By Heather Madsen
One of the most important aspects of owning a firearm is making sure that it is properly cleaned and maintained. A clean and well oiled gun will be more accurate, less prone to misfire, and will last longer than a gun that is neglected. In this article we will cover the proper tools and procedure for cleaning a pump action shotgun. If you would like to learn how to clean additional firearm platforms, follow this link.
To start, you will need to assemble your cleaning products. You can get a kit that comes with everything or buy the individual products you need here. Either way, you’ll need a solvent or cleaner, gun oil, a clean rag or patches, bristle brushes, a cleaning rod with attachments, and a gun mat to work on. If you own multiple rifles or shotguns, investing in a gun vise might make this process easier for you. It will hold the receiver in place so that you are free to use both of your hands for cleaning. Cotton swabs are also a very useful and affordable tool you can use to help clean the hard to reach areas of your firearm. There are also a few alternative options for some of these items, and what you use will just depend on personal preference. For example, you can use a bore snake instead of a cleaning rod, or a clean cloth instead of a gun mat. Experiment with your options and pick the choice that works best for you. Once you’ve gathered all of these items, you’re almost ready to get started.
When handling any firearm, the most important thing to remember is safety. Before you start cleaning or disassembling your pistol, you’ll first need to make sure it’s unloaded. Always do a visual and a physical check to make sure there is nothing in the chamber. Once you’ve made sure that your gun is empty, you’ll want to move any ammunition away from you and the firearm you’re cleaning. Placing them in a drawer or a separate room is a great way to ensure your safety, and the safety of anyone nearby.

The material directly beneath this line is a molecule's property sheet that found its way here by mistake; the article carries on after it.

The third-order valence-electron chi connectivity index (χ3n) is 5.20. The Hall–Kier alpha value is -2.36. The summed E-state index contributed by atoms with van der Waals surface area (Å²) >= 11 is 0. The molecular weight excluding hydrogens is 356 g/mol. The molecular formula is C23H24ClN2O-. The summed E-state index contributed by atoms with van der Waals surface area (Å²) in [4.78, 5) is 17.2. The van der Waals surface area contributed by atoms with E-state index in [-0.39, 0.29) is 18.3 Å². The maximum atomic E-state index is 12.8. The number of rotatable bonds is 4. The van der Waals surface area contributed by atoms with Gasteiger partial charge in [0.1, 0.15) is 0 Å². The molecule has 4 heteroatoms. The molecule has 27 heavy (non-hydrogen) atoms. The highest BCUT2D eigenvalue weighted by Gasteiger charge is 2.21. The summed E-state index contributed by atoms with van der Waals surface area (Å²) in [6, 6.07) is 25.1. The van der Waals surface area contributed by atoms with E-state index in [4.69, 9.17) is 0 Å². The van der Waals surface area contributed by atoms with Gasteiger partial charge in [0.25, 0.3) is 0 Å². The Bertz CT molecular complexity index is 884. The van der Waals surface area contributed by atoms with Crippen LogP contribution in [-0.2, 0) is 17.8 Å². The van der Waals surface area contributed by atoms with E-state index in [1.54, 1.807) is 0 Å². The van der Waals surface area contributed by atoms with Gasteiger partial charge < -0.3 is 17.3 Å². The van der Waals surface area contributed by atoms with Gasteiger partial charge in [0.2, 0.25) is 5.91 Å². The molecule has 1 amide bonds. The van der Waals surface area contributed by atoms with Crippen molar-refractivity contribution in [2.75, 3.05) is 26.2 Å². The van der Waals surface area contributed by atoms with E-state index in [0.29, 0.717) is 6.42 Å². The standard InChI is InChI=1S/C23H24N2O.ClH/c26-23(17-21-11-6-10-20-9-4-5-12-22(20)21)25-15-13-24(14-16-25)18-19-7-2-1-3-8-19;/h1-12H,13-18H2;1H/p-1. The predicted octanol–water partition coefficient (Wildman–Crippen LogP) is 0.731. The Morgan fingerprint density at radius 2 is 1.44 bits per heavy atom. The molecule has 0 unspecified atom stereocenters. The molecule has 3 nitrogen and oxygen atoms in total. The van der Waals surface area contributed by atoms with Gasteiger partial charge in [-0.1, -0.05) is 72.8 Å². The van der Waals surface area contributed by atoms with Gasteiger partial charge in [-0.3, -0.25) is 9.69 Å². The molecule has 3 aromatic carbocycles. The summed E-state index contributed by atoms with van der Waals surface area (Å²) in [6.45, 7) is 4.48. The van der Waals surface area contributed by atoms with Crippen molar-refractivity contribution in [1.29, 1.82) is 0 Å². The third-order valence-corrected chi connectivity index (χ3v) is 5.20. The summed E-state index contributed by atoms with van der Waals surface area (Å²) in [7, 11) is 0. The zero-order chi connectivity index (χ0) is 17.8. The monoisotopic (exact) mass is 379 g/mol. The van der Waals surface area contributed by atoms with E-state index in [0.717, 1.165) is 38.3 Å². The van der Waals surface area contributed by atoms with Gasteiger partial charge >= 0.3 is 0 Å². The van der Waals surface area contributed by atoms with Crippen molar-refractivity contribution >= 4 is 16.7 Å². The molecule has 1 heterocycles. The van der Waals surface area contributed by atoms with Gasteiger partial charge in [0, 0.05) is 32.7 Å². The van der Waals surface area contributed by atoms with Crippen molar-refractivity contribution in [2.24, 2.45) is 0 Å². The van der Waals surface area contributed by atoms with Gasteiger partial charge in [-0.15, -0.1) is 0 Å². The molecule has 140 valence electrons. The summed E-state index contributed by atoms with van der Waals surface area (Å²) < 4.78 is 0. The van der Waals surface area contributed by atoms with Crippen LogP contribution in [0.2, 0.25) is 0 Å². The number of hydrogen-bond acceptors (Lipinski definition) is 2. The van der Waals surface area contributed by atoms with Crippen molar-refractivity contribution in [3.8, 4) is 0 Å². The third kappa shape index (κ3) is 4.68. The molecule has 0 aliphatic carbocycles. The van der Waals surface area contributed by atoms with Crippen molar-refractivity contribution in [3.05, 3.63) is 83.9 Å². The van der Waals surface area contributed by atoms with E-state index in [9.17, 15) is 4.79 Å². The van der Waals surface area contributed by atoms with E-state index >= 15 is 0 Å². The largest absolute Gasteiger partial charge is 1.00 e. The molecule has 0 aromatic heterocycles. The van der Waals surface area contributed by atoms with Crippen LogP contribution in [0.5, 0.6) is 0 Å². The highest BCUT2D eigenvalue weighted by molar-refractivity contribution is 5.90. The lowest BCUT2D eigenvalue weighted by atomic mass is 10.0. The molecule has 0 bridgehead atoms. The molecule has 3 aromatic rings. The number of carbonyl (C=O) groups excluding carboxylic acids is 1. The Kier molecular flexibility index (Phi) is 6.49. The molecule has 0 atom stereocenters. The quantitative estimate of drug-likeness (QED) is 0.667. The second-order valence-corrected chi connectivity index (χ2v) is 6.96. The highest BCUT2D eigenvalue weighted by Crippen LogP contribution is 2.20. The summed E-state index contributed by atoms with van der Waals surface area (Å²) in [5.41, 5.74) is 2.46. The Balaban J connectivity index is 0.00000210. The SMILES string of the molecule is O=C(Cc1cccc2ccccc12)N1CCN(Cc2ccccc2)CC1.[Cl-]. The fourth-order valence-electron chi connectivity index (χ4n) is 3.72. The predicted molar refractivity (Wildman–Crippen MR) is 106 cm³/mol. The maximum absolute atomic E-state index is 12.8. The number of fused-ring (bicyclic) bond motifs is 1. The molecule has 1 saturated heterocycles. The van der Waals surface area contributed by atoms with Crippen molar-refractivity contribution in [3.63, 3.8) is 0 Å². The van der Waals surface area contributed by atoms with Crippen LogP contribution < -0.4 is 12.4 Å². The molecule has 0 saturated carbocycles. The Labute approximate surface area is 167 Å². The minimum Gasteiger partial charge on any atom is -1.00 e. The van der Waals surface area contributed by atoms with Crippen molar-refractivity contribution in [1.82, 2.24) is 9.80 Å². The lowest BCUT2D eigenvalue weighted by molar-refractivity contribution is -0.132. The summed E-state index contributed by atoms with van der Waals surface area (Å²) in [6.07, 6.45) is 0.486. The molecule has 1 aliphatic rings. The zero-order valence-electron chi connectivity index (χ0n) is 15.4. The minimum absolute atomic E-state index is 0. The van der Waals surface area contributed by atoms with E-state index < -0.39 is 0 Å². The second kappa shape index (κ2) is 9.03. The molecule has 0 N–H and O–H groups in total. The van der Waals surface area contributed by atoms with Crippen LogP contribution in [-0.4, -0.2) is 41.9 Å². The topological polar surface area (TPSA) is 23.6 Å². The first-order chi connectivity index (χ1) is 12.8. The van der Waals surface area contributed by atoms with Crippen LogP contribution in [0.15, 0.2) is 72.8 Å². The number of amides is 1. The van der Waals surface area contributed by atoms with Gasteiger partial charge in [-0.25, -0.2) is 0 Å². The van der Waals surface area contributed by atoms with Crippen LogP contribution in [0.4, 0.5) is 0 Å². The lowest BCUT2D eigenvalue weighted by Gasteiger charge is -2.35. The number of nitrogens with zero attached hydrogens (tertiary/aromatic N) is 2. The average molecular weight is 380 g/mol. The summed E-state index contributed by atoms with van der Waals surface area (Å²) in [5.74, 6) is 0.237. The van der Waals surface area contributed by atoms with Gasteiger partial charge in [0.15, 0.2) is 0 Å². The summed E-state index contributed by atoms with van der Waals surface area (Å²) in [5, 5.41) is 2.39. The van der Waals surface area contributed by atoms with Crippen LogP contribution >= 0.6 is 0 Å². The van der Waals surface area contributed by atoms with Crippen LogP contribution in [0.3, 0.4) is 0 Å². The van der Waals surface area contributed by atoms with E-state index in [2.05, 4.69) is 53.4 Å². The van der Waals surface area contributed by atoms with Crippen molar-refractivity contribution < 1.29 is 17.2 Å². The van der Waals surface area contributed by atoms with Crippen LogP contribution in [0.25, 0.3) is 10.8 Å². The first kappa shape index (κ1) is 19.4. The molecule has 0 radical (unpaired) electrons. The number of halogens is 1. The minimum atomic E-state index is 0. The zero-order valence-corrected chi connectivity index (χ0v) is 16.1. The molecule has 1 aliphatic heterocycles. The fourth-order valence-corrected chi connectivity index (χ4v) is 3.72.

Now you can begin the cleaning process. You’ll want to start by taking apart the different components of your firearm. For most gun owners, you’ll only need to know how to “field strip” your gun. Field stripping a pump action shotgun is simple and only requires you to separate the barrel from the receiver. Dismantling your firearm further is called “detailed stripping,” and unless you are a trained professional, you should not attempt it, as it is very easy to damage the smaller and more delicate pieces of your firearm if they are removed incorrectly.
The first step in field stripping in a pump action shotgun is to remove the lug on the underside of the barrel. Set that aside, and then locate the pump release button, which is usually near the trigger. Press the button to release the pump and move the pump to about halfway up the slide. This will allow you to gently remove the barrel.
To begin cleaning, set the receiver in the gun vise, or simply to the side, and start with the barrel. Take your bore snake or cleaning bristles and liberally spray it with cleaning solvent. Pull or push it in the same direction a shot would travel (receiver to muzzle). Do this two or three times to ensure that you get all of the debris and carbon cleaned out. Now it’s time to move onto the chamber. Set the barrel aside and pick up the receiver. Since it’s a more difficult space to get into, you’ll need to use nylon brushes and picks for this part. Spray the solvent on your brush and cotton swabs and get into all of the nooks and crevices. Keep cleaning until your swabs or brushes come out clean.
Once you're finished with cleaning, you can move onto oiling. Remember that in this step, less is more. You just want to apply a very light, even coat of oil to prevent wear and tear. Use a microfiber cloth to apply the oil to the barrel of your shotgun, making sure to remove all fingerprints, as the oil on your hands can erode the finish on the metal. You’ll also want to use a cotton swab to apply a very light coat of oil to the channels in the action of your receiver. This is to help the metal-on-metal moving pieces operate more smoothly and to help slow down wear and tear.
Finally, you need to reassemble your shotgun. To do this, simply put your pump back into the center position, and slide the barrel back into place. Replace the lug and you’re done. It’s also a good idea to perform a function check, by sliding the pump a few times, to make sure you’ve reassembled your shotgun properly and that it’s safe and ready to fire. It may also be beneficial to give your reassembled gun one more wipe-down with a microfiber cloth. This will help preserve any woodwork on your gun (if it has it) and remove any lingering fingerprints. Once you’re done with that your shotgun should be clean, oiled, and ready to be taken out to the range or hunting grounds.
If you have any questions regarding your pump action rifle or what was discussed in this article, please reach out to a Sportsman’s representative at Sportsmans.com, or visit your local Sportsman’s Warehouse and speak to an associate at the gun counter.